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'A slap in the face': Local UAW slams Mack Trucks decision to build plant in Mexico

Mack Trucks, 7000 Alburtis Road, Macungie
Donna S. Fisher
For LehighValleyNews.com
The parent company of Mack Trucks announced this week plans to build a heavy duty truck plant in Mexico.

LOWER MACUNGIE TWP., Pa. — This week's announcement by Mack Trucks' parent company to build a heavy-duty truck manufacturing plant outside the Lehigh Valley is causing the relationship between the company and its union workers to go south.


The Volvo Group, the parent company of Mack Trucks, announced on Thursday it will build a Class 8 manufacturing plant in Mexico.

Class 8 trucks are large, heavy-duty tractor-trailers with gross vehicle weights up to 80,000 pounds. They are engineered to carry massive loads on interstates and highways.

The plant in Mexico will measure about 1.7 million square feet. It is expected to be operational in 2026.

Volvo Group’s announcement was met with intense disappointment by the leadership of the United Auto Workers 677 in Allentown, which represents 2,300 workers at the Lower Macungie Township assembly plant.

"This is a slap in the face for all of us."
Tim Hertzog, shop chair, UAW Local 667

The decision to build in Mexico was viewed as “a slap in the face” by union members.

“We are extremely disappointed in Volvo’s decision to build a Class 8 plant in Mexico as our local leadership have been working closely with local and state government officials to build a state-of-the-art plant in the Lehigh Valley,” wrote Tim Hertzog, union shop chair, in a letter posted on the local union's website.

“This is a slap in the face for all of us. The company provided us with this information at 11:43 a.m. and told us that it would be published at 12:00 noon.”

The union is looking into the contractual obligations for build rates at the Lehigh Valley Operations (LVO) plant and the potential legal ramifications for this decision, Hertzog wrote.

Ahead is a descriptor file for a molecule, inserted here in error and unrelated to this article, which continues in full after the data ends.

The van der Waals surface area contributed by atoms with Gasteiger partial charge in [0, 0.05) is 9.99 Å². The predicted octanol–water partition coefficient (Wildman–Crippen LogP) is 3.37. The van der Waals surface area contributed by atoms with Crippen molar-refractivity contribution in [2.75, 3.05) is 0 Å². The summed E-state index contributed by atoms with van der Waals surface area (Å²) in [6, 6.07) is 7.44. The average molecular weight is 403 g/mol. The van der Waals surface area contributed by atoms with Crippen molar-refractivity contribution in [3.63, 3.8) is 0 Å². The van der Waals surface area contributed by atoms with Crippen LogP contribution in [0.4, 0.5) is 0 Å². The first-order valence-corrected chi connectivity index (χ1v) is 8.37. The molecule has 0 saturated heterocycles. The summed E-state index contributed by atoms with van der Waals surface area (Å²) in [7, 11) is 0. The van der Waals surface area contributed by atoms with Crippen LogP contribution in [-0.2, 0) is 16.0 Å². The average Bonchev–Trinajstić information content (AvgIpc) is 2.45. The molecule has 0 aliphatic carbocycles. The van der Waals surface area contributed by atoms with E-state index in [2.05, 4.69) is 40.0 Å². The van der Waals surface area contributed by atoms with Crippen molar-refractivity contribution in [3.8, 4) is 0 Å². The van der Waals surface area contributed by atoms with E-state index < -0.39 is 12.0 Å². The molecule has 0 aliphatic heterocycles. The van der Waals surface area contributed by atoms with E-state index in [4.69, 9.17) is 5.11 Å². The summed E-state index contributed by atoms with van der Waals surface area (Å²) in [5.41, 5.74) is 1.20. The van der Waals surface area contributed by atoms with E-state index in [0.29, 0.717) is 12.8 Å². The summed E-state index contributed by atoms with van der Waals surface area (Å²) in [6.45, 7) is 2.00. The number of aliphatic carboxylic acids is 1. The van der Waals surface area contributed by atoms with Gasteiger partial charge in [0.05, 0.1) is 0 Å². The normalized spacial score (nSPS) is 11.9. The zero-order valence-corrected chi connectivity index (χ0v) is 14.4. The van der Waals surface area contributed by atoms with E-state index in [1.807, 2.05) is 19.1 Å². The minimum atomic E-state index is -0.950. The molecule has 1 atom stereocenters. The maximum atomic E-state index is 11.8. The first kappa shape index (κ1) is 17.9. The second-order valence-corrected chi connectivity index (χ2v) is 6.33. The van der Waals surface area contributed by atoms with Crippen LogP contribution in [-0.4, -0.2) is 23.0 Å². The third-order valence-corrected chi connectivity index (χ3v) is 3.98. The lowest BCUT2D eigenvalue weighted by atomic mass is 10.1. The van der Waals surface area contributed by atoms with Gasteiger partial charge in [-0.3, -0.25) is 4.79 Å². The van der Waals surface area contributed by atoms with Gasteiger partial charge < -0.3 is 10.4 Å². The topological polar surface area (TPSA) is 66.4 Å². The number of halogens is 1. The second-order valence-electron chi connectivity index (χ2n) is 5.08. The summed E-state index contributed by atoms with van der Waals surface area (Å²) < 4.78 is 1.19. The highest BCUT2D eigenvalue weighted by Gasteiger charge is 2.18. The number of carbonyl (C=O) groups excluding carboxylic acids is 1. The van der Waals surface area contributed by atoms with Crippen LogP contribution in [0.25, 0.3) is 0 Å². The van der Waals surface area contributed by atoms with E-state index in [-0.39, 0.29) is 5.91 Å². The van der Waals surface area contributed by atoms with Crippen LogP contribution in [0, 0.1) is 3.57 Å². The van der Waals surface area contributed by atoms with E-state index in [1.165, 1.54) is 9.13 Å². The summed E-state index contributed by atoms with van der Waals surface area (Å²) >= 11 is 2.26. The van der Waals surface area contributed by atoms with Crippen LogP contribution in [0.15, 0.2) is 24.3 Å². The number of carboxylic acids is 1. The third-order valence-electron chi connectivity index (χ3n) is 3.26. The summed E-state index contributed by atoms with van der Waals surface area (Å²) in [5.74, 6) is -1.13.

The letter from Volvo also was posted on the union website.

The company is seeking to continue exploring opportunities to further increase its production capacity and expand its market presence, according to the release.

“This additional capacity will support both brands’ ambitious growth plans for the U.S. and Canada, and support Mack sales in Mexico and Latin America,” the letter continued.

“The investment comes on the heels of significant investment in our U.S. production sites. LVO and NRV (New River Valley, Dublin, Va.) will continue to be the company’s main North American heavy truck production sites and we will produce significantly more trucks in the U.S. than in the new plant.”

Volvo Group has invested more than $73 million over the past five years in LVO expansion and upgrades, and is currently investing an additional $80 million to prepare for future production, the letter continued.

Democratic lawmakers from the Lehigh Valley issued a joint statement expressing their disappointment in Volvo Group’s decision to build a plant in Mexico instead of locally.

State Reps. Peter Schweyer, Jeanne McNeill, Mike Schlossberg and Josh Siegel, all of Lehigh County; state Reps. Robert Freeman and Steve Samuelson, both of Northampton County; and state Sen. Nick Miller, of Lehigh County, all expressed concern about the decision to build in Mexico.

“It’s hard to understand why Volvo would choose to build this All-American line of trucks outside of the United States,” the statement read. “We absolutely want Volvo in the Lehigh Valley. We view them as a key part of our local economy and our community. That is why we and many others have worked in good faith with Volvo Group to ensure their continued success in our region.”

The lawmakers added that Volvo Group should know “that our loyalty is not with the corporation.”

“Rather, our priority will always be with the hardworking men and women that made Mack Trucks the successful and iconic brand that it is today.”

U.S. Rep. Susan Wild, D-Lehigh Valley, echoed the sentiments of state legislators.

“Mack Trucks is a uniquely American brand,” Wild said in a news release. “For years, construction of every Mack Truck built for North American roads started in Macungie, Pennsylvania.

“I’m deeply disappointed at Mack’s decision to upend that proud tradition, especially at this time of a resurgence in Made in America manufacturing, which is so vital for our country’s workers and economy.”

Wild said she has been in contact with Mack leadership regarding the company’s Mexico facility.

“[T]hey have assured me that their Lehigh Valley Operations will remain Mack’s largest manufacturing facility,” Wild said. “I have asked for assurances that no Lehigh Valley jobs will be lost or phased out as a result of this move.

“Our UAW workers have been a key to Mack’s worldwide success, and they deserve the security of knowing that the company will not displace them.”